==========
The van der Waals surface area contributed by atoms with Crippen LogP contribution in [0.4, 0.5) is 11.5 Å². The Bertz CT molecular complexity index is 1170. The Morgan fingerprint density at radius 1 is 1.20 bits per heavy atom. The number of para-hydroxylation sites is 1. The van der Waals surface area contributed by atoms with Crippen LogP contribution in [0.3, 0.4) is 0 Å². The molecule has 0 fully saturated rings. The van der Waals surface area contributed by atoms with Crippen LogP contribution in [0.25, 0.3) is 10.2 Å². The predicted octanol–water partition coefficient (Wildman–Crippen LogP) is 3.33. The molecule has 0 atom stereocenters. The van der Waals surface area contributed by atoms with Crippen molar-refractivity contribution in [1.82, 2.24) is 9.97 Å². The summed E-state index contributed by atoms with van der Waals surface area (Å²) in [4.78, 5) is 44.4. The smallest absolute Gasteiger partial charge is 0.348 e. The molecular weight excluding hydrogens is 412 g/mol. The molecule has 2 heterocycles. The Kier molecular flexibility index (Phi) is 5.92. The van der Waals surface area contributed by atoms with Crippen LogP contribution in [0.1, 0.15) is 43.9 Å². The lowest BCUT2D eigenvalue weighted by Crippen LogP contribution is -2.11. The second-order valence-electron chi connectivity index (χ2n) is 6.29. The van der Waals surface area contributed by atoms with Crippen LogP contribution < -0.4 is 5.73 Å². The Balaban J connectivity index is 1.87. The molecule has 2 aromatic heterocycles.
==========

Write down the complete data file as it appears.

The van der Waals surface area contributed by atoms with Crippen LogP contribution in [0.4, 0.5) is 11.5 Å². The Bertz CT molecular complexity index is 1170. The Morgan fingerprint density at radius 1 is 1.20 bits per heavy atom. The number of para-hydroxylation sites is 1. The van der Waals surface area contributed by atoms with Crippen LogP contribution in [0.3, 0.4) is 0 Å². The molecule has 0 fully saturated rings. The van der Waals surface area contributed by atoms with Crippen LogP contribution in [0.25, 0.3) is 10.2 Å². The predicted octanol–water partition coefficient (Wildman–Crippen LogP) is 3.33. The molecule has 0 atom stereocenters. The van der Waals surface area contributed by atoms with Crippen molar-refractivity contribution in [1.82, 2.24) is 9.97 Å². The summed E-state index contributed by atoms with van der Waals surface area (Å²) in [4.78, 5) is 44.4. The smallest absolute Gasteiger partial charge is 0.348 e. The molecular weight excluding hydrogens is 412 g/mol. The molecule has 2 heterocycles. The Kier molecular flexibility index (Phi) is 5.92. The van der Waals surface area contributed by atoms with Crippen LogP contribution in [0.1, 0.15) is 43.9 Å². The lowest BCUT2D eigenvalue weighted by Crippen LogP contribution is -2.11. The second-order valence-electron chi connectivity index (χ2n) is 6.29. The van der Waals surface area contributed by atoms with Crippen LogP contribution < -0.4 is 5.73 Å². The Balaban J connectivity index is 1.87. The molecule has 2 aromatic heterocycles.